Cocaine Bear is about the complicated bond between parents and children. No really, it is. There’s numerous generational pairings running between clouds of white powder, some good, some bad, all converging in a Georgia forest for a bloody trial by drug.
They had to graft some structure onto the bizarre inspiration behind the madcap comedy. I mean, a bear on cocaine? When you learn that actually happened your mind spins off in a hundred different directions, snippets of wild possibilities floating around in an amorphous haze of glee. But that kind of high only lasts for a few minutes. A movie must sustain itself for much longer, so characters, stakes, and a satisfying endpoint must be conjured without losing the absurdity of the hook, a balance Cocaine Bear strikes uneasily.
In case you don’t know the joyous story, a plane smuggling cocaine crashed in 1985, dropping its contents in the path of a now infamous black bear lovingly nicknamed Pablo Eskobear. After munching down on millions of dollars worth of the stuff, the bear’s insides exploded from the extreme overdose and it died next to its beloved find. The bear was taxidermied for posterity and can now be viewed as a roadside attraction in Kentucky.
So yeah, the actual story doesn’t feature the wild escapades you and Cocaine Bear imagined for its one-of-a-kind protagonist, but why let reality get in the way of a good story? Instead, director Elizabeth Banks continues her streak of mainstream frivolity, this time without the baggage of series expectations she shouldered with Pitch Perfect 2 and 2019’s Charlie’s Angels. Her name is proudly displayed in the open titles, which also includes the ‘based on a true story’ label and a quote from wikipedia, in case you aren’t picking up on the feigned import. From there, things get expectedly silly and surprisingly bloody, with a clever enough set of circumstances bringing a steady stream of human meatbags to the cocaine-fueled slaughter.
The main adventurers are hooky-playing kids Dee Dee (Brooklynn Prince) and Henry (Christian Convery), with Dee Dee’s mom, Sari (Keri Russell), running bravely after them into the fray. More hesitant are O’Shea Jackson Jr.’s Daveed and Alden Ehrenreich’s Eddie, who are sent by Eddie’s drug lord father, Syd (Ray Liotta), to collect all his coke. These groups form whatever structure you can find in Cocaine Bear, namely contrasting the excellent parenting of Sari with the nightmare approach by Syd, with Eddie having to decide what kind of father he will be to his own young child. The various tourists and park employees they encounter at Chattahoochee National Forest bungle around them and the bear, dying either by a good old slash and munch or their own stupidity.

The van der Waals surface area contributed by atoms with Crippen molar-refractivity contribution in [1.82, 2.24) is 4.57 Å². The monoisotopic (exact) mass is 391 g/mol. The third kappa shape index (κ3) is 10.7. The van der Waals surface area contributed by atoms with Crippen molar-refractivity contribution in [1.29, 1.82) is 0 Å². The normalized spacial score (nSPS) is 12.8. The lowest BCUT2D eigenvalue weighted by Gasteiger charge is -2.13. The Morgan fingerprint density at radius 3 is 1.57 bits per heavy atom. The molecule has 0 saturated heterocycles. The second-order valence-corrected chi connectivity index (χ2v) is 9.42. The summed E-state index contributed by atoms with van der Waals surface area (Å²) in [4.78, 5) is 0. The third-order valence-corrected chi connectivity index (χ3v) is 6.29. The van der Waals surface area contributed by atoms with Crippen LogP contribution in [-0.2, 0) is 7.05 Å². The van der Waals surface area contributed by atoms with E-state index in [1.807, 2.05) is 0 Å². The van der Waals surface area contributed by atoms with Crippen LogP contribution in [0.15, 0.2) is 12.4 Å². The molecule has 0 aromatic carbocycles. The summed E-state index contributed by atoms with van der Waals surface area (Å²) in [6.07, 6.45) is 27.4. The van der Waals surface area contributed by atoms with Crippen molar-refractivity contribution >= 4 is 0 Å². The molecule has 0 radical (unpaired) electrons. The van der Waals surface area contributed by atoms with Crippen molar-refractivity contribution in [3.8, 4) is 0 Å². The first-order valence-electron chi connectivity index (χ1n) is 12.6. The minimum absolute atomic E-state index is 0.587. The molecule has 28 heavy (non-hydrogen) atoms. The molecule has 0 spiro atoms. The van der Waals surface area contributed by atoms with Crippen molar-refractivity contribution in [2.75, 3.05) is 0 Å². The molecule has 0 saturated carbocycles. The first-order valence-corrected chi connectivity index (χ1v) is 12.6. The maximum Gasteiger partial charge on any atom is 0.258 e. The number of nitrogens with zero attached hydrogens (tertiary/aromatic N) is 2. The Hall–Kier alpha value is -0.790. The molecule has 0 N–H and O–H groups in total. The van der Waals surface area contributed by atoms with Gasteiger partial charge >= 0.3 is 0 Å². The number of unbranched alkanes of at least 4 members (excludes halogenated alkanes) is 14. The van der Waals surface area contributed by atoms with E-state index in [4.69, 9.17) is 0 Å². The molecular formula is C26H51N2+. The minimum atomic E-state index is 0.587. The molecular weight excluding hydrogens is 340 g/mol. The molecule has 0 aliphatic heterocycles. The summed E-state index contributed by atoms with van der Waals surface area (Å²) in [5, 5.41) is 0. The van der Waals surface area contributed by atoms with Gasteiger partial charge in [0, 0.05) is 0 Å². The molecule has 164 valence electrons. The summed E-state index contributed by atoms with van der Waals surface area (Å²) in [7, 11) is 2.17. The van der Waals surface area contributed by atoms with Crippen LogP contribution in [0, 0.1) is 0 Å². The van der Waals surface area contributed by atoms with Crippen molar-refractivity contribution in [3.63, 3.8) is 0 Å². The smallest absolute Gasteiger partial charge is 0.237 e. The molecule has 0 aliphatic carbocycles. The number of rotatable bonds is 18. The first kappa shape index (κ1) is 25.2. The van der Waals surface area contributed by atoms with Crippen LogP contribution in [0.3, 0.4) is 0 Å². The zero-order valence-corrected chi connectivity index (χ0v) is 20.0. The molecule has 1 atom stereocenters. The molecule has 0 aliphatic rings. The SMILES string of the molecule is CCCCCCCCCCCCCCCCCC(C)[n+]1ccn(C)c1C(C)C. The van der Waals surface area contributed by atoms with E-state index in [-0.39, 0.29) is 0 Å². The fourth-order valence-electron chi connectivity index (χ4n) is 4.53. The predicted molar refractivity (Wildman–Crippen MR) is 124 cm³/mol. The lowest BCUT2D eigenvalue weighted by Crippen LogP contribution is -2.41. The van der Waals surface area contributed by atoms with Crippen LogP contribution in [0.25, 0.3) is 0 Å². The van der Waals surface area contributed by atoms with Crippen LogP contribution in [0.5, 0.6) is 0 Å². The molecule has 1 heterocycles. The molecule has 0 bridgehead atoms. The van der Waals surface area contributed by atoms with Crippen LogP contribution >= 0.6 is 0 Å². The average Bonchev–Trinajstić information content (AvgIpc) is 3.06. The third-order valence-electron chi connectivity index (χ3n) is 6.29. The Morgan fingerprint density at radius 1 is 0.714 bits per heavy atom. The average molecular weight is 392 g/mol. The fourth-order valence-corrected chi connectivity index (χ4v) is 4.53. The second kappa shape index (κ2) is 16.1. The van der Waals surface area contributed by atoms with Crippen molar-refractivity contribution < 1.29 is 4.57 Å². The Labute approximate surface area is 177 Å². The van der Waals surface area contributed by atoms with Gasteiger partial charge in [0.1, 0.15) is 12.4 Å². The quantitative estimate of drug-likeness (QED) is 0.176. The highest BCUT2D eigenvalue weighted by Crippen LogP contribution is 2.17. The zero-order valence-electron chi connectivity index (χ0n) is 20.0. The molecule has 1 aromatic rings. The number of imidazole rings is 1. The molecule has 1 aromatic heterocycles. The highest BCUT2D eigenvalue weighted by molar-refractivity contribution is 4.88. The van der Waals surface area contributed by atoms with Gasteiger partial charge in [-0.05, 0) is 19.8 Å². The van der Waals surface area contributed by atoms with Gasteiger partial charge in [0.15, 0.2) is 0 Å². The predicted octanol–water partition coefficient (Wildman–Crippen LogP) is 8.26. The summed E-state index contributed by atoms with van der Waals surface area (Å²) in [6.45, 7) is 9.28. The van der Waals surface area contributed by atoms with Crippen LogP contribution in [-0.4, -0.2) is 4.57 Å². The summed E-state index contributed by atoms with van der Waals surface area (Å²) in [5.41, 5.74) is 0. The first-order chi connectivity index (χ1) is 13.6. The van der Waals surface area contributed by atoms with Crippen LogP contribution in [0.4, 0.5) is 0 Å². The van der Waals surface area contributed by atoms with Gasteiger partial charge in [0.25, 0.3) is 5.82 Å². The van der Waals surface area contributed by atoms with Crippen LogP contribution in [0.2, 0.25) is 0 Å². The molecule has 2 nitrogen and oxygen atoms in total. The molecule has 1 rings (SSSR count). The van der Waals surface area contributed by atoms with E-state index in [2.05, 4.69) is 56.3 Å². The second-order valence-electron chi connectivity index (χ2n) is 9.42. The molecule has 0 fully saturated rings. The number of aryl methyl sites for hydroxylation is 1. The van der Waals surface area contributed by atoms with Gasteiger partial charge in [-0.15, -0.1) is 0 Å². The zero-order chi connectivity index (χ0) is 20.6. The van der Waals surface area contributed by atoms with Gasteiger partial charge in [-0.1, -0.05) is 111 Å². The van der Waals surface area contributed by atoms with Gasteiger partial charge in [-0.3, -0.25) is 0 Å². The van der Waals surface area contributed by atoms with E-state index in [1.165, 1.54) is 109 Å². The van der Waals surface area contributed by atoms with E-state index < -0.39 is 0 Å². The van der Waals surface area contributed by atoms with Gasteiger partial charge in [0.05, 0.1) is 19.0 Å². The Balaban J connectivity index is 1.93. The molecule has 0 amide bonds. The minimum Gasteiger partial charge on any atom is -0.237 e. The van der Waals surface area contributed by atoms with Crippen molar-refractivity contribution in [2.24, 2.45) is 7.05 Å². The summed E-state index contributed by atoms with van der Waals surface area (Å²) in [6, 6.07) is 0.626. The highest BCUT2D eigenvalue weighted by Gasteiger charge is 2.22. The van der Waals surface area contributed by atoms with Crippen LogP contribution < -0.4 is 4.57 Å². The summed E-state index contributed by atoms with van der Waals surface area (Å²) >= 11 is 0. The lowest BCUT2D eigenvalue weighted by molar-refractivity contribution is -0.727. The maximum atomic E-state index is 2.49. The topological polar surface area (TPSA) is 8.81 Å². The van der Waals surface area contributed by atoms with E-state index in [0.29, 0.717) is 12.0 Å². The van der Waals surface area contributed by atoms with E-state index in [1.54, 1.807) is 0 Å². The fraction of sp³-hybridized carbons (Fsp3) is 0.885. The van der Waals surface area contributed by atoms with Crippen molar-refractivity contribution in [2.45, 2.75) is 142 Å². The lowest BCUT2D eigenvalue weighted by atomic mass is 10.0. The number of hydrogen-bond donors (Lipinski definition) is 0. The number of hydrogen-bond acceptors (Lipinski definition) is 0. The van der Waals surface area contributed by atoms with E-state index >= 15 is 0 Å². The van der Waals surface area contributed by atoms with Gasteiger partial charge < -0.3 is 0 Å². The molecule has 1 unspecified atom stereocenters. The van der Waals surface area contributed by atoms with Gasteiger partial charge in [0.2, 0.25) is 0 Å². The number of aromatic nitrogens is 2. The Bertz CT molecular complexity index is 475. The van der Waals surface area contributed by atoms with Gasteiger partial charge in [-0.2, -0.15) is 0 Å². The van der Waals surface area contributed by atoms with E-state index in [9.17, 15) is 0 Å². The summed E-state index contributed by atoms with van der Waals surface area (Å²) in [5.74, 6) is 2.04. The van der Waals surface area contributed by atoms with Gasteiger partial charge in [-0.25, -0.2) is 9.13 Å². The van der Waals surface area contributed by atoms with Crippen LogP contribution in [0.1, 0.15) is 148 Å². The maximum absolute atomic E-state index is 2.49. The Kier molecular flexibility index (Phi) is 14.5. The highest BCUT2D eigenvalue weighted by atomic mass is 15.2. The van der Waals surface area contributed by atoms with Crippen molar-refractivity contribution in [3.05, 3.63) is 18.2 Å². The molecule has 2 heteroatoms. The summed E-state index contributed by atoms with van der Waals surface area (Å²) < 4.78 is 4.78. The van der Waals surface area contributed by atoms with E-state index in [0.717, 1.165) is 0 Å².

Certain deaths are more clever (and hence more fun) than others, with an admirable effort being made by Banks and writer Jimmy Warden to not repeat themselves. However, few rise to the outrageousness one expects, largely because the bear behaves in such a straightforward way.
In my mind, a bear on cocaine wouldn’t become a rote killing machine. Early scenes do imagine some strange behavior from the titular character, like rubbing exultantly against a tree and getting distracted by a butterfly, but as the film progresses its interests whittle down to mutilation or drug consumption. It’s a palpable miss in terms of possibility, one that stops the film from reaching the heights it should, but luckily there’s lots of bloody messes to partially make up for the lost potential.
Limbs fly early and often, and people stay alive with wounds that should be grievous for the sake of a joke. It’s all in good fun because the carnage is largely wrecked on characters whose traits skew towards the annoying, with the bear operating as if it’s handing out Darwin Awards. The only break from this rule is the wounds built up by Daveed, who along with Sari are the straight men in the madness. Much like in Ingrid Goes West, Jackson Jr. proves to be slyly hilarious, and he’s the only cast member who navigates the uneven material without missing a beat.
The bear itself is a knowingly halfhearted CGI effort. At no point do you think a bear is on screen with any of the human cast members, and that doesn’t matter in the least. It’s just one of many ways this movie is screaming at you to not take it seriously, but under that din is a movie that’s nowhere near as wild as it wants to be. There’s still enough fun, though, to fill up its brief existence, which is a lot more than the real bear got from its adventure.
Release: available now in theaters
Director: Elizabeth Banks
Writers: Jimmy Warden
Cast: Keri Russell, Alden Ehrenreich, O’Shea Jackson Jr., Ray Liotta, Isiah Whitlock Jr., Brooklynn Prince, Christian Convery, Margo Martindale, Jesse Tyler Ferguson